I’ve never played a Shantae game before, but I’ve been aware of the series ticking over on a range of Nintendo consoles. Shantae: Half-Genie Hero has an abundance of charm, but ultimately lacks the depth or the tightness of controls needed in the best platformers.

Shantae is, as the title suggests, a half-genie, who protects her town from a range of menaces, most prominently her pirate nemesis Risky Boots. This game focuses on Shantae helping her uncle build a strange machine, as well as uncover some of the secrets of her origin. Half-Genie Hero is a soft reboot and entirely understandable if you haven’t played the previous games. The writing is very self-aware and quippy in a way which treads a very fine line between irritating and endearing. It just about landed on endearing for me, but I suspect lots of people would feel differently. Expect lots of jokes about the game industry and DLC, but it’s the simple but likeable supporting characters that made Shantae’s story a bit more engaging.

Half-Genie Hero, for all its charm, somewhat stumbles out of the gate. The core platforming is pretty unsatisfying, awkwardly floaty with pretty straightforward level design. There are people out there who can tell you exactly what constitute tight controls and strong platformer design and I am not one of those people, but I know it when I see it. The lack of ingenuity in the level design is masked by the charm and style of the environments as well as the range of transformations Shantae can perform. By the end of the game, Shantae had access to eight different transformations with different abilities. Examples include a monkey which can climb walls, an elephant which can smash blocks and a crab which can scuttle around underwater. Transforming to get around is fun and I liked the surprising range of abilities available to Shantae, but I’d prefer fewer transformations and better platforming. One element I did really like were the boss battles; which were generally clever and epic and an area where the game really excelled.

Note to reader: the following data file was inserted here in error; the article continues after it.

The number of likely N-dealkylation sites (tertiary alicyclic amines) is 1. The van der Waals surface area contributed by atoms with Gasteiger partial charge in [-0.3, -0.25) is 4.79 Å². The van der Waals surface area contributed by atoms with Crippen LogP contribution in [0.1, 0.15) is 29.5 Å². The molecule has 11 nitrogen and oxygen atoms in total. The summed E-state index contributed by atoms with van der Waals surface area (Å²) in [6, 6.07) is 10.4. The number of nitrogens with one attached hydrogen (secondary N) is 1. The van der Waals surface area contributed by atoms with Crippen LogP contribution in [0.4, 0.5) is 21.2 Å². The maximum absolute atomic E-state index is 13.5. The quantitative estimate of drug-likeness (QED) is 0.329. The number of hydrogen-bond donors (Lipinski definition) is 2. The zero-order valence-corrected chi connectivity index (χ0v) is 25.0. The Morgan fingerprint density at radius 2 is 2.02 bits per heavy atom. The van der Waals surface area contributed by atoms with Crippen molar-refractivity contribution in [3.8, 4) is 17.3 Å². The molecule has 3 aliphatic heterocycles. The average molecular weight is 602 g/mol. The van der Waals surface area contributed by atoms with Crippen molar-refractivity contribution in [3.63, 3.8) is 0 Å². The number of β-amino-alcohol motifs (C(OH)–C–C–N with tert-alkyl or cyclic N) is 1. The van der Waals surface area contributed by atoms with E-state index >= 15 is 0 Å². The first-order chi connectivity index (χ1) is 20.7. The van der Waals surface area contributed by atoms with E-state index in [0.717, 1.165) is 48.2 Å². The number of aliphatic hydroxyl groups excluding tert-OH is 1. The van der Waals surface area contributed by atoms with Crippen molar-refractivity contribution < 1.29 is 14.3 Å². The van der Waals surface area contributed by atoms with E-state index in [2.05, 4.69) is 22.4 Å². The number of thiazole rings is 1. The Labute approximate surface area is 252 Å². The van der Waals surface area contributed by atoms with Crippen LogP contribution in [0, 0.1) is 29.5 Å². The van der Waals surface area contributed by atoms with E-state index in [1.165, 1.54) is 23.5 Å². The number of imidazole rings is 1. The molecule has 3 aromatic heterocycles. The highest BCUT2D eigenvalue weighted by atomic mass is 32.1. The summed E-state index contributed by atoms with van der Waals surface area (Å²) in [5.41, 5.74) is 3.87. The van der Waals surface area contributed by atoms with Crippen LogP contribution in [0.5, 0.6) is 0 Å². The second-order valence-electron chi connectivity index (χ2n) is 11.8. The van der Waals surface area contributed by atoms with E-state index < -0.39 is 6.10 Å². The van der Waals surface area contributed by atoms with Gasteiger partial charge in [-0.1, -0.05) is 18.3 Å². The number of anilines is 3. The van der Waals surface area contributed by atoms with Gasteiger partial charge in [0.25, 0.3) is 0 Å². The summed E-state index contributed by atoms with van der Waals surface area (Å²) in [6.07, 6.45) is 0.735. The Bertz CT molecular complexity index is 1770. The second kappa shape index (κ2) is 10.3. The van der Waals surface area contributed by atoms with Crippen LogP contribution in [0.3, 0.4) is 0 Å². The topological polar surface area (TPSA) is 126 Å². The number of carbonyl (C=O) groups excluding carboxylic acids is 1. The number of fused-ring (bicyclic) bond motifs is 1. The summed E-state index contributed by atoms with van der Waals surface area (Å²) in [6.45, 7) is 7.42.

The basic structure of the game annoyed me. You regularly return to a core hub town, where you can purchase upgrades and talk to the locals. Between the levels you will usually need to take part in a Zelda style trading quest, with the items you need usually hidden in previously beaten levels with areas which can now be accessed with new transformations, adding a light element of Metroidvania to the proceedings. I do love a good trading quest, but this felt more like padding than anything else. There aren’t actually that many levels in the game, so Half-Genie Hero seems to feel the need to extend the run time artificially. When returning to the levels you are rarely given a new or fun challenge, it’s more likely going to be crabbing around on the sea floor picking up collectibles, or climbing a tower and elephant stomping on flowers to pick up collectibles and blah blah blah. Games for which the genre are named, Super Metroid and some of the latter Castlevania games, take place in a singular world and the approach doesn’t work nearly so well in discreet, linear levels.

For all I’m complaining, Shantae really is a lovely looking game. The art style is bright and clean and the characters are full of life, constantly moving and jiggling around. My favourite was the zombie girl Rottytops, who seems to never stop dancing. The music is very good too and adds a sense of grandeur, with scatterings of likeable voice acting too. There’s a rather pervasive feeling of style over substance here, but I’d rather have that than neither.

Shantae: Half-Genie Hero is not a bad game, but it lacks the cleverness and tightness of level design the best platformers need. It may not be a bad choice if it goes on sale, but it’s not exactly a classic.